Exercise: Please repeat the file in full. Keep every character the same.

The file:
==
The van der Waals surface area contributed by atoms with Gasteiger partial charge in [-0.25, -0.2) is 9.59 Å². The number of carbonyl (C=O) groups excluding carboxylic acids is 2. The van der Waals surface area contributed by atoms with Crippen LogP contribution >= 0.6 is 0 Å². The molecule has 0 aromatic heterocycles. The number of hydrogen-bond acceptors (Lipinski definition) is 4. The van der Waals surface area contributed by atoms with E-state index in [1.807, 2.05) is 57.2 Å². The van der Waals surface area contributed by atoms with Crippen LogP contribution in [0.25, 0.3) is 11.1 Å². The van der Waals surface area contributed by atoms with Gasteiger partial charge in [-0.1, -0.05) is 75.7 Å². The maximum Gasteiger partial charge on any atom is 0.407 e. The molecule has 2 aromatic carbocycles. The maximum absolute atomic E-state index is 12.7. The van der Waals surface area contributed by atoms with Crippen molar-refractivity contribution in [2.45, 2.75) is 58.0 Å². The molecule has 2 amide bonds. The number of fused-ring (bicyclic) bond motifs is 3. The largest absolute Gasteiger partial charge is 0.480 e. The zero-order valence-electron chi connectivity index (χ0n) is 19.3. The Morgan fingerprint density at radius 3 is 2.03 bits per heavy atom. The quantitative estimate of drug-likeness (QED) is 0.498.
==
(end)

The van der Waals surface area contributed by atoms with Gasteiger partial charge in [-0.25, -0.2) is 9.59 Å². The number of carbonyl (C=O) groups excluding carboxylic acids is 2. The van der Waals surface area contributed by atoms with Crippen LogP contribution >= 0.6 is 0 Å². The molecule has 0 aromatic heterocycles. The number of hydrogen-bond acceptors (Lipinski definition) is 4. The van der Waals surface area contributed by atoms with E-state index in [1.807, 2.05) is 57.2 Å². The van der Waals surface area contributed by atoms with Crippen LogP contribution in [0.25, 0.3) is 11.1 Å². The van der Waals surface area contributed by atoms with Gasteiger partial charge in [-0.1, -0.05) is 75.7 Å². The maximum Gasteiger partial charge on any atom is 0.407 e. The molecule has 2 aromatic carbocycles. The maximum absolute atomic E-state index is 12.7. The van der Waals surface area contributed by atoms with Crippen molar-refractivity contribution in [2.45, 2.75) is 58.0 Å². The molecule has 2 amide bonds. The number of fused-ring (bicyclic) bond motifs is 3. The largest absolute Gasteiger partial charge is 0.480 e. The zero-order valence-electron chi connectivity index (χ0n) is 19.3. The Morgan fingerprint density at radius 3 is 2.03 bits per heavy atom. The quantitative estimate of drug-likeness (QED) is 0.498.